Anatomy of a Cove
By Captain Steve Soule’
Wow, I wish the 15th of the month would quit sneaking up on me so fast, I feel sure that 30 days took a lot longer to pass ten years ago. It’s time for an article again, and I thought I would try to give up some useful information about Galveston’s West Bay. Let me start by saying that although West Bay is on the smallest bays in the Galveston complex it may well be the most diverse in terms of the types of terrain that can be found, and there’s no question that the bay can be a top-notch producer throughout the year. There are numerous features within this little bay; shallow flats, deep guts and reefs, miles of shoreline, and a major gulf pass. Of all the features of this bay, I would have to rank the coves of the south shoreline among the best and most diverse available to Upper Coast anglers. I’m going to attempt to describe what type of features can be found within these coves and how fish relate to them.
I’ll start with the outside or front of the coves, where they open to the bay. The first noticeable feature is visible when passing from mid-bay; it is the point of land that defines the cove. These points are usually covered with grass, with a mud and clay mixture as the shoreline gives way to the bay. The immediate point area is often tricky to wade especially around the western point on the side facing back to the north and east. It’s a small area but is very slick and often uneven and requires a little effort to wade without falling. The opposite point (westward facing) is the one that I find greater interest in. It is off of this point that you will find the natural barrier that protects the cove. This barrier is visible along some coves. Dana and Carranchua coves are perfect examples, in front of both you can still see a group of small grass islands. Other coves such as Hoeckers and Bird Island are protected by a submerged sandbar. This sandbar is visible on low tides or when the water is very clear. In front of Jumbile and Maggie’s coves you will find some scattered shell. Whatever the makeup of the point, they can all be “fishy” at times, especially on the backside of the barrier where it drops off into the cove. In this area, the water is often dirtier that the surrounding areas and almost always hold some bait. Worth this area with a top-water plug and if that doesn’t produce try dragging a B&L Sea Slug or Bass Assassin through the dirty water, if you don’t find a trout you’re almost sure to find a flounder. One more spot at the front of the coves not to overlook would have to be the “mouth” as it drops out into the bay. This deserves special attention in the spring during the later stages of the outgoing tides when large schools of bait are often stacked up here.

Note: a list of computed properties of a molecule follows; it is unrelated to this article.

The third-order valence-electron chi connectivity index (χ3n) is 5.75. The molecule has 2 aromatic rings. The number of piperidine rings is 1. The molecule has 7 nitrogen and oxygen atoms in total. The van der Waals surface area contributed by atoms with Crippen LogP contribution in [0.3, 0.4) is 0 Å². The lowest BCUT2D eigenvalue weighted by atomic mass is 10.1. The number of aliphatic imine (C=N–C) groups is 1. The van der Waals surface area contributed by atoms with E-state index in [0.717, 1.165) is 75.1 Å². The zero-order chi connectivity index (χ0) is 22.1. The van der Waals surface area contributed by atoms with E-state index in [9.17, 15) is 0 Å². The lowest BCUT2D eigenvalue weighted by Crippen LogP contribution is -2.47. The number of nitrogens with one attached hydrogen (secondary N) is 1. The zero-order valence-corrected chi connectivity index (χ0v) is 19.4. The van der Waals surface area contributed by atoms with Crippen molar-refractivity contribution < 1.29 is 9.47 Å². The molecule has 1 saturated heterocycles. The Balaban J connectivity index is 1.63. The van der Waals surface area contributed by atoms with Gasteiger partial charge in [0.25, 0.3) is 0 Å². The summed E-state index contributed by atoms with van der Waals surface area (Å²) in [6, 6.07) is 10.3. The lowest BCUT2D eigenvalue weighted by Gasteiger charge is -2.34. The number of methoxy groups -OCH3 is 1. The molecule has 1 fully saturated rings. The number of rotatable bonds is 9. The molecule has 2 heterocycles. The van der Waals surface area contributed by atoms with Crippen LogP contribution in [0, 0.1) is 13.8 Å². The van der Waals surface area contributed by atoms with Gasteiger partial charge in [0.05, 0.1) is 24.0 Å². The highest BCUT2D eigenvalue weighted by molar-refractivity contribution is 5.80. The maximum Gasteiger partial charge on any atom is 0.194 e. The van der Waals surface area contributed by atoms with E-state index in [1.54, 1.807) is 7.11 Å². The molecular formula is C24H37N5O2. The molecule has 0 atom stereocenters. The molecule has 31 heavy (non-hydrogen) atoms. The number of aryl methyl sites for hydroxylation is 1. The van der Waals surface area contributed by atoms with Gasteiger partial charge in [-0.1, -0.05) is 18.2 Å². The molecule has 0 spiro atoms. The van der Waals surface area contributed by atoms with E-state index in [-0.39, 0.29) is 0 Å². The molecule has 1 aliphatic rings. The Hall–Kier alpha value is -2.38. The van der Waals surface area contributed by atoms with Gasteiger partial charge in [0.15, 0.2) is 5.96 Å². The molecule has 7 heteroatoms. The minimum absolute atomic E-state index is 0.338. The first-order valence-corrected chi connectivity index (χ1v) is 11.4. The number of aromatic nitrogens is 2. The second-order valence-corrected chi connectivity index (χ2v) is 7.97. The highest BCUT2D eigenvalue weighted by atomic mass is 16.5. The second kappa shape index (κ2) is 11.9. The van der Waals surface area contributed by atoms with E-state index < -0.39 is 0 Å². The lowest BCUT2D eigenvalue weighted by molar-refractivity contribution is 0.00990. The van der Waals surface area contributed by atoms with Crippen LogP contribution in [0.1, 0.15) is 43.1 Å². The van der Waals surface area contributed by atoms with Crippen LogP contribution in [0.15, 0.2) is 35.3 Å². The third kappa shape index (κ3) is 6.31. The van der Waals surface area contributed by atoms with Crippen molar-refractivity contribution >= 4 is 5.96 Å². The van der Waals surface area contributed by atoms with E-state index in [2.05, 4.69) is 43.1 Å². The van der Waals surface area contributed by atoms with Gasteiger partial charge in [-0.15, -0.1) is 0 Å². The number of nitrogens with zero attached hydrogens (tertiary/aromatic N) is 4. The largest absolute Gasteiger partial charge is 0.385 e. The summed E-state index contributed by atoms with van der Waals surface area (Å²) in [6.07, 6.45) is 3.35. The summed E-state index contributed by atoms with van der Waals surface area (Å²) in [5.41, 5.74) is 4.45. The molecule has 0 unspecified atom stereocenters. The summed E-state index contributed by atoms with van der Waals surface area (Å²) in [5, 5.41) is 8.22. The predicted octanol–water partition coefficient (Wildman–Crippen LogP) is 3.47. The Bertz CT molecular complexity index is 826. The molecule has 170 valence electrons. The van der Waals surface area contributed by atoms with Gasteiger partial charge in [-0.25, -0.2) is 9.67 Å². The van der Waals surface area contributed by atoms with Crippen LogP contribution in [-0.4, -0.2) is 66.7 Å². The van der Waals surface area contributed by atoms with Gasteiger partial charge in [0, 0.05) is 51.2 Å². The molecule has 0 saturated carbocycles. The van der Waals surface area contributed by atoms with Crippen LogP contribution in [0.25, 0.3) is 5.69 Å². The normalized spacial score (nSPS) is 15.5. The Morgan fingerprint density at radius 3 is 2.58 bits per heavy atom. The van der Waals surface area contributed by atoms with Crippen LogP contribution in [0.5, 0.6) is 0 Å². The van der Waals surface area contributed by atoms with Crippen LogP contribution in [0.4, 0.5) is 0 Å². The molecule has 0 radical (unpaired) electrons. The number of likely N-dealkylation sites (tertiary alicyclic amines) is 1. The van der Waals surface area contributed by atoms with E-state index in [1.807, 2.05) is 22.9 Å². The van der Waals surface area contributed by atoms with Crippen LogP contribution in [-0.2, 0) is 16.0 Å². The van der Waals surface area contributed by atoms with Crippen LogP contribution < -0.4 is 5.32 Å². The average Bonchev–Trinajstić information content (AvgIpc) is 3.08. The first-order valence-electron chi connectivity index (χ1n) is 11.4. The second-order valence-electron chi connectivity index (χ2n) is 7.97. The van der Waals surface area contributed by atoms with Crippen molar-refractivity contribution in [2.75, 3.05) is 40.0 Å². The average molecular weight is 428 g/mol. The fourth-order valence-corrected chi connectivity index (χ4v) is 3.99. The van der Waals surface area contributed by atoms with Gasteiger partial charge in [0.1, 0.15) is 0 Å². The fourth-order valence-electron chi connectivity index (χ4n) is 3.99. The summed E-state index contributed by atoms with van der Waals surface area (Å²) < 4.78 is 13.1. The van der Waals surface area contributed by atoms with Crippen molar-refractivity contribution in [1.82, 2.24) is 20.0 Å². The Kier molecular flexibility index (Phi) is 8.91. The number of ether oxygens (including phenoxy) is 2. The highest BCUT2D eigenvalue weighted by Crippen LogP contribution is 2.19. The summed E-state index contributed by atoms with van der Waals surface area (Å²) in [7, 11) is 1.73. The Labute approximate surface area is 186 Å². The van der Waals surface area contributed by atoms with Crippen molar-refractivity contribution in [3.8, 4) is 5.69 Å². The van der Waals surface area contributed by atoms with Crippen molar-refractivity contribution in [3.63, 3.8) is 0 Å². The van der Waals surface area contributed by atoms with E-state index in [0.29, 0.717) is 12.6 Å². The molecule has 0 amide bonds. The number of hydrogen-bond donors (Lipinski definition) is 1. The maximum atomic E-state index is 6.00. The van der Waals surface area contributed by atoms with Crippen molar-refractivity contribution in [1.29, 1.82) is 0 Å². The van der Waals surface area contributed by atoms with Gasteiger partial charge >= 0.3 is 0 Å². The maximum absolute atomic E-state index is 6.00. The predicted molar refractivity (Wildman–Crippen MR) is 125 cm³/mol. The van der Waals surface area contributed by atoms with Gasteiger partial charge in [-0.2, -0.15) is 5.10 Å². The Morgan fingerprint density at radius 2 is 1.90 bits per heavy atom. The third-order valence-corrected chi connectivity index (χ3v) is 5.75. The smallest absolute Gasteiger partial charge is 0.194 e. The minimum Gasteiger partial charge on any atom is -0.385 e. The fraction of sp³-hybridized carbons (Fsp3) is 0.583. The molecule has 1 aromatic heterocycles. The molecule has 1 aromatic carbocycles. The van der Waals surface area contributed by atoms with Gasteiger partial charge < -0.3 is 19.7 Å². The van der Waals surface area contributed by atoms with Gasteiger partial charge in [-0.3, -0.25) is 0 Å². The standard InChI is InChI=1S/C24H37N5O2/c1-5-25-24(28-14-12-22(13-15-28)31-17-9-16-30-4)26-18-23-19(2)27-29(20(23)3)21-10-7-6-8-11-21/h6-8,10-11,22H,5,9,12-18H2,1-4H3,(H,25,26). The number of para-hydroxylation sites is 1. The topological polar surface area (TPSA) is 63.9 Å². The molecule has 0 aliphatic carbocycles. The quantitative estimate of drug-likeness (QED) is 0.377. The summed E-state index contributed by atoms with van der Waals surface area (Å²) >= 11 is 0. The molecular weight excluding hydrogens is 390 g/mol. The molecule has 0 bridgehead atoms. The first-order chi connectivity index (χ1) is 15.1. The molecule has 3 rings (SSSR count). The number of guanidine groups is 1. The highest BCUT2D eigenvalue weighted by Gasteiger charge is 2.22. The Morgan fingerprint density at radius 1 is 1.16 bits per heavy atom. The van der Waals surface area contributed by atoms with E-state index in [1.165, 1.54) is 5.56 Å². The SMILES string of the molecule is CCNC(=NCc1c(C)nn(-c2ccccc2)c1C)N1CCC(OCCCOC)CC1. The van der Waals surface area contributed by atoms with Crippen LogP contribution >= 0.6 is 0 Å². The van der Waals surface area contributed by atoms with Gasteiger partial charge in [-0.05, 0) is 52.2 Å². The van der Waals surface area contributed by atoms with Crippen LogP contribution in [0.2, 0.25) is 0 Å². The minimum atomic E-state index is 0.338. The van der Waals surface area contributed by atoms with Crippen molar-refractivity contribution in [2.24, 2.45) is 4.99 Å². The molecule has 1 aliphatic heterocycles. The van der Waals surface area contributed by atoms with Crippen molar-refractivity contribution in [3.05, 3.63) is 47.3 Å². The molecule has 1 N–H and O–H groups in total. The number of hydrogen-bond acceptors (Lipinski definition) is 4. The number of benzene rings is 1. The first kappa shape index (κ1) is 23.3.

As you work your way back into the cove you’ll find the western shoreline to be fairly firm, though not completely smooth. If you walk out away from the shore near the point you’ll eventually find the feeder gut that “fills and drains” the cove. In some of the smaller coves this gut is fairly noticeable and well defined. In some of the larger coves, like Dana and Bird Island for example, the gut widens rapidly as it enters the cove and may just appear to be a small drop that follows the shoreline on one side and the barrier or sandbar on the other. This is a feature of the coves that can easily be followed, and that’s exactly what the trout and reds do. On an incoming tide start wading from the back of the cove and walk the edge of the gun or drop-off out towards the mouth. Typically this is where the bigger concentrations of bait will be found and the big trout won’t be far behind.